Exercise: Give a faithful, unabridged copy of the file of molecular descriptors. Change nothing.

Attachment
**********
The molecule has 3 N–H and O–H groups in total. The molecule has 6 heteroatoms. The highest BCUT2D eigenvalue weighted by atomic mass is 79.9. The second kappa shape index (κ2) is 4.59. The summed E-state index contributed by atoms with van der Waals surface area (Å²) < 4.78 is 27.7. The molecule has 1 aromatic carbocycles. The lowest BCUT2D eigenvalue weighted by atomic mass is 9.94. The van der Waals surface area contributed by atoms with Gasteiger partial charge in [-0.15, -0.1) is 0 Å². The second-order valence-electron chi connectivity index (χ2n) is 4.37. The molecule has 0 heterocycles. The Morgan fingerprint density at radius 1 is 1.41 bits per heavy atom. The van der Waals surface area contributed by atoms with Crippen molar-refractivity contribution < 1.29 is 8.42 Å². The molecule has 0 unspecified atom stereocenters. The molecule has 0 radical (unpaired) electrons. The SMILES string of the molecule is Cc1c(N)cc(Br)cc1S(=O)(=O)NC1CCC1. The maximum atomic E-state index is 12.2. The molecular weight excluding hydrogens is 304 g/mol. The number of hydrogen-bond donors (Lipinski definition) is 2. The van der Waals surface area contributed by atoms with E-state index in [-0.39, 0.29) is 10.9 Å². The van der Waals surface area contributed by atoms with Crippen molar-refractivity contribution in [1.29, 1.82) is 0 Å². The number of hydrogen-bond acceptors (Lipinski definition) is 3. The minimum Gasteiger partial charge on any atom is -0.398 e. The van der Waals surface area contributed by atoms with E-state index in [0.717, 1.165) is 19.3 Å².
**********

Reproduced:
The molecule has 3 N–H and O–H groups in total. The molecule has 6 heteroatoms. The highest BCUT2D eigenvalue weighted by atomic mass is 79.9. The second kappa shape index (κ2) is 4.59. The summed E-state index contributed by atoms with van der Waals surface area (Å²) < 4.78 is 27.7. The molecule has 1 aromatic carbocycles. The lowest BCUT2D eigenvalue weighted by atomic mass is 9.94. The van der Waals surface area contributed by atoms with Gasteiger partial charge in [-0.15, -0.1) is 0 Å². The second-order valence-electron chi connectivity index (χ2n) is 4.37. The molecule has 0 heterocycles. The Morgan fingerprint density at radius 1 is 1.41 bits per heavy atom. The van der Waals surface area contributed by atoms with Crippen molar-refractivity contribution < 1.29 is 8.42 Å². The molecule has 0 unspecified atom stereocenters. The molecule has 0 radical (unpaired) electrons. The SMILES string of the molecule is Cc1c(N)cc(Br)cc1S(=O)(=O)NC1CCC1. The maximum atomic E-state index is 12.2. The molecular weight excluding hydrogens is 304 g/mol. The number of hydrogen-bond donors (Lipinski definition) is 2. The van der Waals surface area contributed by atoms with E-state index in [-0.39, 0.29) is 10.9 Å². The van der Waals surface area contributed by atoms with Crippen molar-refractivity contribution in [1.29, 1.82) is 0 Å². The number of hydrogen-bond acceptors (Lipinski definition) is 3. The minimum Gasteiger partial charge on any atom is -0.398 e. The van der Waals surface area contributed by atoms with E-state index in [0.717, 1.165) is 19.3 Å².